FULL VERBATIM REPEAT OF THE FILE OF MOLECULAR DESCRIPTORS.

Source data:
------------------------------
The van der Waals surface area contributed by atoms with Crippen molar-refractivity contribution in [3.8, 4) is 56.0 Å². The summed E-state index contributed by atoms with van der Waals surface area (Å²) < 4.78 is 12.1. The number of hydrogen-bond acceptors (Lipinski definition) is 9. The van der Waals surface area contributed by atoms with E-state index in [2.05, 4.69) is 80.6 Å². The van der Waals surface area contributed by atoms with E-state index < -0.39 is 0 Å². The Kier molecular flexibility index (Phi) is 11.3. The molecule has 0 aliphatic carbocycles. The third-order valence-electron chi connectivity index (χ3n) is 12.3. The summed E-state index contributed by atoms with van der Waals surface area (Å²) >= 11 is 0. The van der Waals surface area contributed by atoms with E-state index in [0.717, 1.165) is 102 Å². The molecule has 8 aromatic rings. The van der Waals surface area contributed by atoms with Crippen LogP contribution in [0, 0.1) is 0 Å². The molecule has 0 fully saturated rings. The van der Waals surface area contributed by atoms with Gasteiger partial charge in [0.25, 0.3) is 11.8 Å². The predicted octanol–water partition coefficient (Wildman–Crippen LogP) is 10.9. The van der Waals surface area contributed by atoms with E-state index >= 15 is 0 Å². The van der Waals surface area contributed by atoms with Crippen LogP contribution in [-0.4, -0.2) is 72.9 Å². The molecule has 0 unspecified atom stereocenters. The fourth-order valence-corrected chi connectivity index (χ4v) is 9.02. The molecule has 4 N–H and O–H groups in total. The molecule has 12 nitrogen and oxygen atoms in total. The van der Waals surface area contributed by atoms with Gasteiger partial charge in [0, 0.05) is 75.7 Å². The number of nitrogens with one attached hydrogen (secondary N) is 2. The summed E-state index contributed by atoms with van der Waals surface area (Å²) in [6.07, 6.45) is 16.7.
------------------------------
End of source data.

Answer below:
The van der Waals surface area contributed by atoms with Crippen molar-refractivity contribution in [3.8, 4) is 56.0 Å². The summed E-state index contributed by atoms with van der Waals surface area (Å²) < 4.78 is 12.1. The number of hydrogen-bond acceptors (Lipinski definition) is 9. The van der Waals surface area contributed by atoms with E-state index in [2.05, 4.69) is 80.6 Å². The van der Waals surface area contributed by atoms with E-state index < -0.39 is 0 Å². The Kier molecular flexibility index (Phi) is 11.3. The molecule has 0 aliphatic carbocycles. The third-order valence-electron chi connectivity index (χ3n) is 12.3. The summed E-state index contributed by atoms with van der Waals surface area (Å²) >= 11 is 0. The van der Waals surface area contributed by atoms with E-state index in [0.717, 1.165) is 102 Å². The molecule has 8 aromatic rings. The van der Waals surface area contributed by atoms with Crippen LogP contribution in [0, 0.1) is 0 Å². The molecule has 0 fully saturated rings. The van der Waals surface area contributed by atoms with Gasteiger partial charge in [0.25, 0.3) is 11.8 Å². The predicted octanol–water partition coefficient (Wildman–Crippen LogP) is 10.9. The van der Waals surface area contributed by atoms with E-state index >= 15 is 0 Å². The van der Waals surface area contributed by atoms with Crippen LogP contribution in [-0.4, -0.2) is 72.9 Å². The molecule has 0 unspecified atom stereocenters. The fourth-order valence-corrected chi connectivity index (χ4v) is 9.02. The molecule has 4 N–H and O–H groups in total. The molecule has 12 nitrogen and oxygen atoms in total. The van der Waals surface area contributed by atoms with Gasteiger partial charge in [0, 0.05) is 75.7 Å². The number of nitrogens with one attached hydrogen (secondary N) is 2. The summed E-state index contributed by atoms with van der Waals surface area (Å²) in [6.07, 6.45) is 16.7.